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  • To preserve and sustain the unique character of the Little Spokane River Valley, including it's open space and natural setting.
  • To maintain lower density zoning.
  • To protect the area's ecosystem including water quality, wetlands, priority habitat and wildlife, and dwindling native vegetation.
  • To encourage the development of area parks and natural areas.
  • To educate public officials of the concerns of the Friends of the Little Spokane River Valley, and be pro-active when major issues are at the forefront.

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    Welcome to the Friends of the Little Spokane River Valley

    Water Quality
    by Tina Wynecoop
    A team of four women, who just happen to be FLSRV members, volunteers to monitor the water quality of Little Spokane River, Deadman Creek and Little Deep Creek. We've been meeting once a month for nearly a decade at our team leader's home to run tests which the Spokane Conservation District (SCD) considers to be credible and useful data in helping guide management decisions about our region's watershed.

    With monitoring equipment supplied by SCD, the team measures pH, temperature, dissolved oxygen and conductivity. We also note wildlife, including birds, on the data sheets, and report anything unusual, such as the observations of repeated contaminants in Little Deep Creek generated by the combination of heavy rain events and construction of the WSDOT freeway interchange at Shady Slope/Hwy 2 in 2010.

    During the April 28th FLSRV litter pickup, two people were assigned to work a segment of Little Spokane Drive -- one member, Julie Ross, who resides near Indian Trail/Rutter Parkway, and the other, newly elected Board member, Jack Bury, a long-time resident of this valley. Julie Ross found it intriguing that Jack and his wife, Ro, relied on the Little Spokane River as their sole source of indoor water (except for drinking) for many years. It caught my attention too, since I am one of the volunteer water quality monitors, and I asked Jack and Ro if I could interview them for this article about water quality, and this is what I learned:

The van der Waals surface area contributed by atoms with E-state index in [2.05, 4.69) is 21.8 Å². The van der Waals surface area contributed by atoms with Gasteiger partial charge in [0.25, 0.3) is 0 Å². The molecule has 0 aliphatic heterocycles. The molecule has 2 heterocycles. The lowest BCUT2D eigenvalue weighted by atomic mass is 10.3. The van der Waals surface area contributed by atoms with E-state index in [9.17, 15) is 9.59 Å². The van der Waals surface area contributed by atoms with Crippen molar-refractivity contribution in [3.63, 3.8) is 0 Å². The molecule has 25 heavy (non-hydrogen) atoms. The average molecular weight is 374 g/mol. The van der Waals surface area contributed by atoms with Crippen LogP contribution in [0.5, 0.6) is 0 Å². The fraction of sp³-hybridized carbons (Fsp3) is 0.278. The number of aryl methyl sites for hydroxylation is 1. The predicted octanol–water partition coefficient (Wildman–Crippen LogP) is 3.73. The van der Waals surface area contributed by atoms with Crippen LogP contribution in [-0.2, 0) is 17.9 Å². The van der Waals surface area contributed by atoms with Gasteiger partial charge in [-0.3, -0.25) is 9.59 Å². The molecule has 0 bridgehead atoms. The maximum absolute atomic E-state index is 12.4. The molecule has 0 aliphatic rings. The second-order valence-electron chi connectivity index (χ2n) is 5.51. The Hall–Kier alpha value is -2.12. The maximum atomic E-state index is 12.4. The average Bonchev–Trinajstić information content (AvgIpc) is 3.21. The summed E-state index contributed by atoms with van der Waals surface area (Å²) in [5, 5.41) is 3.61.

The Burys purchased their home in 1980 from a plumber who had built the house in 1961 (it is situated north of Colbert Road on the west side of the Little Spokane River.) The original owner had used technology called 'double plumbing' which involves a series of pipes and valves that allowed each faucet and outlet to draw either from the 125' deep well or from the river. The well produced minimal gallonage and the underground water supply was 'oranger than Hi-C punch' due to the iron particles suspended in the well water.

    Jack said, 'We moved into the house in 1980 and after several failed and frustrating attempts with iron removal systems, turned wholly to using the river's water from shower to sink. Only our drinking and cooking water came out of a 5 gallon bottle atop a commercial dispenser. The river water was fresh, and just during spring runoff, unclear. We installed a small silt and sand filter and were satisfied year 'round. The garden and vegetables seem to thrive on river water - perhaps it contains some broader range of elements, at least benign if not mildly beneficial.'

    I asked Jack if they still relied on river water and he replied, 'When Whitworth Water District later extended service to the intersection of Colbert Road and Little Spokane Drive (between 5 and 10 years ago) they ran a spur up Little Spokane Drive and we connected to it. No more frozen pumps in the winter.'

    Clearly water quality impacted the Bury family and continues to do so for all the residents who live along the Little Spokane and its tributaries.

    Continued monitoring is an important volunteer activity for our team leader, Lindell Haggin, and her team: Chris Dudley, Jeanne Dammarell, and me.

    © 2009 - 2019 Friends of the Little Spokane River Valley